The new local LTD gained another 5 inches in wheelbase over the Fairlane for a total of 121inches/3074mm, the same as the US model sold here as the Galaxie LTD which it replaced. As long as the LTD assembly hole matched other XA derivatives it could be built on the same assembly line by the same workforce. 
Until the LTD reached volumes that could justify more extensive tooling, and also to reduce the timing to get the vehicle onto the market, its long roof was produced by welding together three sections cut from three standard roof panels. It was easier and cheaper in the short term to cover this with a padded vinyl roof to conceal any ripples or joins. The Landau’s roof was also covered in the same padded vinyl to hide the joins between the extensions added to the Falcon Hardtop pillars. 
The P5 LTD and its P6 facelift were very successful given the relatively low set-up costs. The LTD with its full-sized US wheelbase was the only vehicle of its type ever developed and built in Australia. At the time, tests revealed it offered an extra 6 inches/152mm in rear legroom over the 1972 US LTD it replaced yet it was over a foot (308mm) shorter. Handling, ride and performance compared to similar US models were rated as outstanding. The new Geelong-built 4V version of the Cleveland 351 seemed to be made for this range but more of that shortly.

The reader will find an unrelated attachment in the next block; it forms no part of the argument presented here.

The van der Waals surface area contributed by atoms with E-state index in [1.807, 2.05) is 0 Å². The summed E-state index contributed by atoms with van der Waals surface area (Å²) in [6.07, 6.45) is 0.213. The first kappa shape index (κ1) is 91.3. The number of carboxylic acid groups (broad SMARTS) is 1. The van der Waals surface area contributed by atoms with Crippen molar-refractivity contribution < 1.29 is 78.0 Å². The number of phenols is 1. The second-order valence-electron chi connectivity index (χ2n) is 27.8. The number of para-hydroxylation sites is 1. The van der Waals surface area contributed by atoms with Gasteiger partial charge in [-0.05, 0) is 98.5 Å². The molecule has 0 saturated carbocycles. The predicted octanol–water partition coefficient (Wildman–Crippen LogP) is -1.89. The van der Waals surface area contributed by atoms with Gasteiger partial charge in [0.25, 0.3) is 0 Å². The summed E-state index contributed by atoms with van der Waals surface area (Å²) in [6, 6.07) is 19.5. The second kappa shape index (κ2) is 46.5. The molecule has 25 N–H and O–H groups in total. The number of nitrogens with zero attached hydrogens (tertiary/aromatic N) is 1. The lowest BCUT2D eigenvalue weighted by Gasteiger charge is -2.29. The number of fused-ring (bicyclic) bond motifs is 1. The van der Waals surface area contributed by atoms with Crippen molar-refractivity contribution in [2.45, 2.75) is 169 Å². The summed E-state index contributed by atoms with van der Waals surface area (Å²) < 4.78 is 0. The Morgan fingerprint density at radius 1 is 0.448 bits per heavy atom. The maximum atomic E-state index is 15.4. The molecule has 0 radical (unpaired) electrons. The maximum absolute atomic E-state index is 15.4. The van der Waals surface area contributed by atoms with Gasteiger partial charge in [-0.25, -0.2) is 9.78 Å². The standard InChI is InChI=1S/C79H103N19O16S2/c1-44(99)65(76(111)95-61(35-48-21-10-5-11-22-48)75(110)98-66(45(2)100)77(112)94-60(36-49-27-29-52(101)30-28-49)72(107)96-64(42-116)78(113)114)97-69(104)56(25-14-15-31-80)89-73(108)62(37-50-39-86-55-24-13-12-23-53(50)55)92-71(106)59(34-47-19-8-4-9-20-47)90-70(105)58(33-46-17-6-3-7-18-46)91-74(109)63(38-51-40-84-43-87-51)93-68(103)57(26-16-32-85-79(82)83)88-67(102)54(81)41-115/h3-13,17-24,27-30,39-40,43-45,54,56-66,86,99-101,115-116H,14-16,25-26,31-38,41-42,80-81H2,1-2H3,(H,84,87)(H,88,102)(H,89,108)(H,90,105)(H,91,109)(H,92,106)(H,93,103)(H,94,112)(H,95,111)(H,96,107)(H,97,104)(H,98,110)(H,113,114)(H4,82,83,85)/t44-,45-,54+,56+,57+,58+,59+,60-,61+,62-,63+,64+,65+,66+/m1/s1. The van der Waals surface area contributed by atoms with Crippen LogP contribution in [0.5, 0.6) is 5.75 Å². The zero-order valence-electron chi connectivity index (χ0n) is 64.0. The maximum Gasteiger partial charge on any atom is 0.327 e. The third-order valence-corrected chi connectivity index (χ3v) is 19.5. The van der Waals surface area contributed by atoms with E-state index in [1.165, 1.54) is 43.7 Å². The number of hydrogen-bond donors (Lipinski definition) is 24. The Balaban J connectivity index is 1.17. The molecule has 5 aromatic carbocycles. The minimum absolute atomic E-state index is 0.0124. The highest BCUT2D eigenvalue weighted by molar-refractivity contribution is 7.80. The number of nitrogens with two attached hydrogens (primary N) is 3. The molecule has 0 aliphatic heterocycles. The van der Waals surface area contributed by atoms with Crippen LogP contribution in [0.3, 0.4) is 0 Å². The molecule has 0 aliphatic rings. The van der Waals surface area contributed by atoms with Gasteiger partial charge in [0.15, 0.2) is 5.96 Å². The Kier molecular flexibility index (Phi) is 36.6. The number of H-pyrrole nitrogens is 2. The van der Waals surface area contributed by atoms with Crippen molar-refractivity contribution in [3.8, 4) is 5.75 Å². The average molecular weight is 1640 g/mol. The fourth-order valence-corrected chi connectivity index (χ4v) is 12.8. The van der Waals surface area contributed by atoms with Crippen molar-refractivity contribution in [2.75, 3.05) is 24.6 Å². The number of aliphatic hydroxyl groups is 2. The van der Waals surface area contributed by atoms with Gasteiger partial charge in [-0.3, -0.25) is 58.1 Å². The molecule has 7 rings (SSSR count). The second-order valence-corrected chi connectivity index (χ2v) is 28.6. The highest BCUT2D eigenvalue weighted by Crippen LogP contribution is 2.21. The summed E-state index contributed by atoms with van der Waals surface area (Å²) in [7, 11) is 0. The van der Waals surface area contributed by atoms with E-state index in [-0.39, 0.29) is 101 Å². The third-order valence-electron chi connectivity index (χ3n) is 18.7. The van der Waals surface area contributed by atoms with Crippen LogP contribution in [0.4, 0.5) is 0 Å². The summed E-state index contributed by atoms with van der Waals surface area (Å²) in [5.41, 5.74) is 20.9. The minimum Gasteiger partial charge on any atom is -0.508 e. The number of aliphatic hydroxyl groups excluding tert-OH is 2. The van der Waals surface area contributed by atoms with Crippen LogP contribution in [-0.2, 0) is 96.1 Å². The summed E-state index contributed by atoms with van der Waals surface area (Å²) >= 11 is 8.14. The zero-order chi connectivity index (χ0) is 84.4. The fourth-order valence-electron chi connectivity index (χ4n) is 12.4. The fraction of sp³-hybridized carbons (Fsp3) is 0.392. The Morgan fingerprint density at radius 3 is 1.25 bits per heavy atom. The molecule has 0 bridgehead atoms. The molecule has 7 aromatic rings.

The way that the base XA Falcon was massaged into a range-topping limousine with clever detailed changes was what the Australian industry was best at. The padded vinyl roof wasn’t just there for looks – it hid the joins between the three standard roof sections that made up one LTD roof.

On their July 1973 release, the P5 LTD and Landau were the first all-Australian models to feature disc brakes on all four wheels, a feature that would soon trickle down to other models. The 15 inch wheels and low profile radials were also a first for a local production car after this new wheel size was homologated for the GT-HO Phase III in 1972.
Another local industry breakthrough was how the P5 front styling was created around the metal center-grille (which was lifted from the 1969-70 LTD originally but was flatter in the P5 application) dusted off from the early XA clays. In collaboration with ACI Fibreglass, Ford replaced the three piece metal mouldings normally required for the retractable headlights by a single fibre-reinforced plastic moulding that was 75 per cent cheaper to tool and didn’t require extra assembly. The colour-matching of these side-grille mouldings to the body was also new to the local industry and added to the more exotic look of the P5 range.